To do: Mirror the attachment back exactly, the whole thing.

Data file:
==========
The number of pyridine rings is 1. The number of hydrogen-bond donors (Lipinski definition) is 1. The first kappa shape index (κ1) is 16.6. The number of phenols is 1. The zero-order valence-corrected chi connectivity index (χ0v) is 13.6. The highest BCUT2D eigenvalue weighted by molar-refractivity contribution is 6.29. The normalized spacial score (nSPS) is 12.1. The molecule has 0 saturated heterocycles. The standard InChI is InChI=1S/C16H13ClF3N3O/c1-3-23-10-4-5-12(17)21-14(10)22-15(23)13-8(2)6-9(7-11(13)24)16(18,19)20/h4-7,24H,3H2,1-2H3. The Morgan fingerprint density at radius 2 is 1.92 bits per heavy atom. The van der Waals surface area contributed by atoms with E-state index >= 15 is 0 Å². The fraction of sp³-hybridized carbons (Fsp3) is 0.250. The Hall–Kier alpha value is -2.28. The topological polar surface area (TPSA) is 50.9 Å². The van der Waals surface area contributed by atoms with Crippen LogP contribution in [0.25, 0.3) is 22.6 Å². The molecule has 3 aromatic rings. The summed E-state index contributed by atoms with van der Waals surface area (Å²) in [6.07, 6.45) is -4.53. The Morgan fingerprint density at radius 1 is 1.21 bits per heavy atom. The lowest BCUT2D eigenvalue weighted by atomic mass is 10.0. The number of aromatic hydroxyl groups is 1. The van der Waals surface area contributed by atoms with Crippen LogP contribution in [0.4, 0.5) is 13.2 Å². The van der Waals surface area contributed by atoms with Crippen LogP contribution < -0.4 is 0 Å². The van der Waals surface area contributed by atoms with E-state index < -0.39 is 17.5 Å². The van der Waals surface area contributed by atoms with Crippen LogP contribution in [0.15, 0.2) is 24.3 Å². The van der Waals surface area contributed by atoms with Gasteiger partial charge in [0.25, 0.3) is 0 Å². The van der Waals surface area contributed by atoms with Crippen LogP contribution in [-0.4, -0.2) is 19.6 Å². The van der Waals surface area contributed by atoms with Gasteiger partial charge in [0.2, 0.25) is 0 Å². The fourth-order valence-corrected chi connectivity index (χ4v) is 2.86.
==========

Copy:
The number of pyridine rings is 1. The number of hydrogen-bond donors (Lipinski definition) is 1. The first kappa shape index (κ1) is 16.6. The number of phenols is 1. The zero-order valence-corrected chi connectivity index (χ0v) is 13.6. The highest BCUT2D eigenvalue weighted by molar-refractivity contribution is 6.29. The normalized spacial score (nSPS) is 12.1. The molecule has 0 saturated heterocycles. The standard InChI is InChI=1S/C16H13ClF3N3O/c1-3-23-10-4-5-12(17)21-14(10)22-15(23)13-8(2)6-9(7-11(13)24)16(18,19)20/h4-7,24H,3H2,1-2H3. The Morgan fingerprint density at radius 2 is 1.92 bits per heavy atom. The van der Waals surface area contributed by atoms with E-state index >= 15 is 0 Å². The fraction of sp³-hybridized carbons (Fsp3) is 0.250. The Hall–Kier alpha value is -2.28. The topological polar surface area (TPSA) is 50.9 Å². The van der Waals surface area contributed by atoms with Crippen LogP contribution in [0.25, 0.3) is 22.6 Å². The molecule has 3 aromatic rings. The summed E-state index contributed by atoms with van der Waals surface area (Å²) in [6.07, 6.45) is -4.53. The Morgan fingerprint density at radius 1 is 1.21 bits per heavy atom. The lowest BCUT2D eigenvalue weighted by atomic mass is 10.0. The number of aromatic hydroxyl groups is 1. The van der Waals surface area contributed by atoms with Crippen LogP contribution in [0.4, 0.5) is 13.2 Å². The van der Waals surface area contributed by atoms with Crippen LogP contribution < -0.4 is 0 Å². The van der Waals surface area contributed by atoms with E-state index < -0.39 is 17.5 Å². The van der Waals surface area contributed by atoms with Crippen LogP contribution in [0.15, 0.2) is 24.3 Å². The van der Waals surface area contributed by atoms with Gasteiger partial charge in [0.25, 0.3) is 0 Å². The van der Waals surface area contributed by atoms with Crippen LogP contribution in [-0.4, -0.2) is 19.6 Å². The van der Waals surface area contributed by atoms with Gasteiger partial charge in [0.2, 0.25) is 0 Å². The fourth-order valence-corrected chi connectivity index (χ4v) is 2.86.